August 23, 2010: A disgruntled and decorated police officer who had been dismissed on charges of extortion took hostage a bus full of tourists from Hong Kong. The hostage drama unfolded in front of the Quirino Grandstand in Manila with the expected media circus, confused cops and SWAT who didn’t know what to do and a tragic ending that involved dead hostages and a bullet to the head.
I wasn’t there of course. In fact when the topic first started trending on twitter I dismissed it and went about whatever I was doing at the time and later took a nap. By the time I woke up, hostages had died and the situation had escalated, negotiations had apparently failed and the SWAT team was ready to assault the bus.
At first, like everyone else I was appalled at the incompetence of the law enforcement units handling the matter, especially with the rumors circulating that they had actually had training on this type of bus assault scenario before/recently. But when I think about it, our cops are poor and underpaid and working with substandard equipment and procedures and still they have to risk assaulting that bus and getting shot. I wouldn’t excuse them for the outcome of the event, but things can always end badly and in our case there are so many things contributing to that grisly end.
What about Captain Mendoza, the hostage taker, who claims he was unjustly dismissed from the force? It is easy to blame him as well. Of course we all agree that taking a bus full of tourists hostage is not the best way to air his grievances. But he is just another underpaid cop and was now even denied his measly pension. He could air his concerns to the media but would anyone listen? He could take it up with the courts but how long would that take? Instead of suffering through a long, arduous process of reclaiming his allegedly stolen honor, he chose to take a radical approach to get attention to his cause.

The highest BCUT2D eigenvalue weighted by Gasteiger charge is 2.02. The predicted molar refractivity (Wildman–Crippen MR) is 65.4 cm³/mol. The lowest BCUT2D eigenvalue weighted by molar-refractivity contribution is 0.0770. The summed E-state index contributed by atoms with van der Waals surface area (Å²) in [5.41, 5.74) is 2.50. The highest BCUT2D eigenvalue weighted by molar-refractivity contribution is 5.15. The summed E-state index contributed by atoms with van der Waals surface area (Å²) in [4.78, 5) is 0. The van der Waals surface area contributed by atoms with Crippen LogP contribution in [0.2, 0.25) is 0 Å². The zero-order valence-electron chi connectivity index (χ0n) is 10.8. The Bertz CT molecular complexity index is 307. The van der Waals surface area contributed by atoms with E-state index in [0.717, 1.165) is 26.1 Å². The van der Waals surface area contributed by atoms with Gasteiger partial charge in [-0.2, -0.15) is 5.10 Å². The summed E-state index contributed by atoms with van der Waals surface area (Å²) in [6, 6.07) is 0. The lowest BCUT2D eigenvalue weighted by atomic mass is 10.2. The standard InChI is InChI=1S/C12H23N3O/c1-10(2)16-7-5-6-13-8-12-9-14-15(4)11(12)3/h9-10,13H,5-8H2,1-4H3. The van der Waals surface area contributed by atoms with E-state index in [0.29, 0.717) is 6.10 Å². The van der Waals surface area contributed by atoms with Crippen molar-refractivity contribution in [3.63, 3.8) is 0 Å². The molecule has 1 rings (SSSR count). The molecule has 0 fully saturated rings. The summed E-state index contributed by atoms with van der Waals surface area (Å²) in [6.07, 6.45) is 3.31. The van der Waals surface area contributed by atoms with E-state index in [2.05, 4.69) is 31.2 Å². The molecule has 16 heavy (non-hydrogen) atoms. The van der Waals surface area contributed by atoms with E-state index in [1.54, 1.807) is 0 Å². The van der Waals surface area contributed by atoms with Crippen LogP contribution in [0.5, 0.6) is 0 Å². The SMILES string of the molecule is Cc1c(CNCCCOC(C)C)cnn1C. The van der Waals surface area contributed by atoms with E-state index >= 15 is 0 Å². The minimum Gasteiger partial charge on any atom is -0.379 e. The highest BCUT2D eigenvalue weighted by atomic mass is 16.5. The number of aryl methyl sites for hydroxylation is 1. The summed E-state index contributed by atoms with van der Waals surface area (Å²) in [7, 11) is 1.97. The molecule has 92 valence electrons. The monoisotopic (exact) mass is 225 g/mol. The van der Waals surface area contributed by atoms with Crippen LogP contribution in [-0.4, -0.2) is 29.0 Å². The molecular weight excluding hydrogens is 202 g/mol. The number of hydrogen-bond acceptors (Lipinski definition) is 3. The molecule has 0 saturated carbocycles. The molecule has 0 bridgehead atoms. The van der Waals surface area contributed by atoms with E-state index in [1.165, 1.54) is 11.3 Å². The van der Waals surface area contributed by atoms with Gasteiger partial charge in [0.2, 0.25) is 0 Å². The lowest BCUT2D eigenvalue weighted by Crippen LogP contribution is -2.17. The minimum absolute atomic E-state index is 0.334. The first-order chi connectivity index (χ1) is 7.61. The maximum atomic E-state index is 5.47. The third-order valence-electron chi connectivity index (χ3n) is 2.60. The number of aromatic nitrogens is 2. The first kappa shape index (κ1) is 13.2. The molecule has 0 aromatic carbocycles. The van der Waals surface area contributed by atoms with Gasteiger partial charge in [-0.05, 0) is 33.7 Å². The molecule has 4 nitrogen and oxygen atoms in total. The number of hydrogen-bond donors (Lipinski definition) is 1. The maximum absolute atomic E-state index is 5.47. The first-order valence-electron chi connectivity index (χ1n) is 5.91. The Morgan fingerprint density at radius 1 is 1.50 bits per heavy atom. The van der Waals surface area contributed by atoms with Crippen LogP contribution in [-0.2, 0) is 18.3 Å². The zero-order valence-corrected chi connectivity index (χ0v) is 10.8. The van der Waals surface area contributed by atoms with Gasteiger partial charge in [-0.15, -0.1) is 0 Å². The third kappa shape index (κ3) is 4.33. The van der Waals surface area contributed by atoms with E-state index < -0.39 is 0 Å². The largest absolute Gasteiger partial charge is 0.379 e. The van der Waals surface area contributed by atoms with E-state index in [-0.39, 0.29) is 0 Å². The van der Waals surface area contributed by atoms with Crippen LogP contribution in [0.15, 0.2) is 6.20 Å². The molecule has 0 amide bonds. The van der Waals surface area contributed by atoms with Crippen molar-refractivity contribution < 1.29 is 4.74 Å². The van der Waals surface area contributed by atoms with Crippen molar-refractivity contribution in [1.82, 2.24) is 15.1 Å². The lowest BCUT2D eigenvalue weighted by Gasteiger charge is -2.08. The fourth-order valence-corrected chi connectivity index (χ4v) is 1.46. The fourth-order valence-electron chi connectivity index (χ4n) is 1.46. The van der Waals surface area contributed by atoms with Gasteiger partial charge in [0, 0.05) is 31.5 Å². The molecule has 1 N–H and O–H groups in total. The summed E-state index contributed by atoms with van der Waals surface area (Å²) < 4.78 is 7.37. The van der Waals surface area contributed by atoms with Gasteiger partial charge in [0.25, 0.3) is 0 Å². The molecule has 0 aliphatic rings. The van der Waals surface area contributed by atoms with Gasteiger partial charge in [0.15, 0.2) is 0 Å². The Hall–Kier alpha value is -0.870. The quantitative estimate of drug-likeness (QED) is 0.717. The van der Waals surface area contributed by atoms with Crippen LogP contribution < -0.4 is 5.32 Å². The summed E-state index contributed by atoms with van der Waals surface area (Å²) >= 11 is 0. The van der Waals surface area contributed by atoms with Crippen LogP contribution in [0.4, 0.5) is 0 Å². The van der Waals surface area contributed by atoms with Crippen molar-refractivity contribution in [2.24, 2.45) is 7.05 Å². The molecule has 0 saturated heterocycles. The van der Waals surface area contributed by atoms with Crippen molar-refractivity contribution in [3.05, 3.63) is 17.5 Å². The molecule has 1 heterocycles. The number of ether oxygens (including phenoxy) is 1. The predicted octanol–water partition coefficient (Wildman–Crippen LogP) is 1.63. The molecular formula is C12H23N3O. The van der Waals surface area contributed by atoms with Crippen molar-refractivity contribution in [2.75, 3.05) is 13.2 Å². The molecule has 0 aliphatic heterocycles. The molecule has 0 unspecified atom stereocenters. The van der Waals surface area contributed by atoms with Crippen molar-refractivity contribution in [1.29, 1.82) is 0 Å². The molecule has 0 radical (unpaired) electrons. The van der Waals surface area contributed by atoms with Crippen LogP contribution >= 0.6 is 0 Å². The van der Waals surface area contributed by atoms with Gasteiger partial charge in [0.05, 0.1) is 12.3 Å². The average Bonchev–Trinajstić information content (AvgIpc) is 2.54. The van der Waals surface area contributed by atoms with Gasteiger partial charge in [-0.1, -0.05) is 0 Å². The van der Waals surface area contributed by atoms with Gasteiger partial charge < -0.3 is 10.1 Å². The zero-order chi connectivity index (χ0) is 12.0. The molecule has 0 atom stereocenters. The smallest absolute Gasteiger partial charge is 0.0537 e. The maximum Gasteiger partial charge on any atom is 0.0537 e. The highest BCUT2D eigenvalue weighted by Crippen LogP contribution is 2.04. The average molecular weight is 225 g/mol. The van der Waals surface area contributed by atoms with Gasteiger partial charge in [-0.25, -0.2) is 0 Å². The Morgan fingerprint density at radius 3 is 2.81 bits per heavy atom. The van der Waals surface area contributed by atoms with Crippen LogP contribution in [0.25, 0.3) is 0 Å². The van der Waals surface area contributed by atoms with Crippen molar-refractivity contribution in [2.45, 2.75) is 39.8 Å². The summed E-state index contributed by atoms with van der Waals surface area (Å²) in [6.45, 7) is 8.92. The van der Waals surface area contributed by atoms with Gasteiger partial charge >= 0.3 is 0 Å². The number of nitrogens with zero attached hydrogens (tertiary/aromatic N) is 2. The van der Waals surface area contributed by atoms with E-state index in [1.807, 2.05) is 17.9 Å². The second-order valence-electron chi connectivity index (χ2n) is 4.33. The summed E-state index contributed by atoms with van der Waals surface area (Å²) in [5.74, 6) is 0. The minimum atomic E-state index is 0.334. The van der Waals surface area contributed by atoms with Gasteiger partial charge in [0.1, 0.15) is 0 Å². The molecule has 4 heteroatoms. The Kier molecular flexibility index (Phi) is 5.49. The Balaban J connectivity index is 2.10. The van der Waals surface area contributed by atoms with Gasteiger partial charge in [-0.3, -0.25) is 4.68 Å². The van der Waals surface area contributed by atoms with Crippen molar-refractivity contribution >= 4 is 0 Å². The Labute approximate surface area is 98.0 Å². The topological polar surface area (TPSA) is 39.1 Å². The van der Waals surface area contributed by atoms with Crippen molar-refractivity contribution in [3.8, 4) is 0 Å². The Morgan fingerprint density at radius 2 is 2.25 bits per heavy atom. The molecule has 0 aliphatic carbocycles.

And of course it worked. The media lapped it up. The major TV stations, in their relentless quest for even more ratings kept trying to outdo each other in their coverage and in airing his side and the details of his case. It’s easy to say the media exacerbated the situation what with their broadcasting details of the police operations and of the arrest of the hostage taker’s brother. But the fact is that we the viewing public, we love this stuff, this drama. We stay glued to our TVs and radios and twitter streams, hoping to see how this unsightly assault on our country’s tourism industry would conclude. Can we blame the media for giving us what we want?
It’s easy to criticize, but it’s not like we were the ones there on the scene having to deal with the chaos and the media and the rain.
It’s easy to lay blame, but we can’t go back and change what happened. Hopefully the people in charge, and that law enforcement and media outlets and even we the people to whom these entities should be held accountable study the failures and learn the lessons and do what needs to be done to avoid another such incident staining our not-so-good-in-the-first-place international reputation.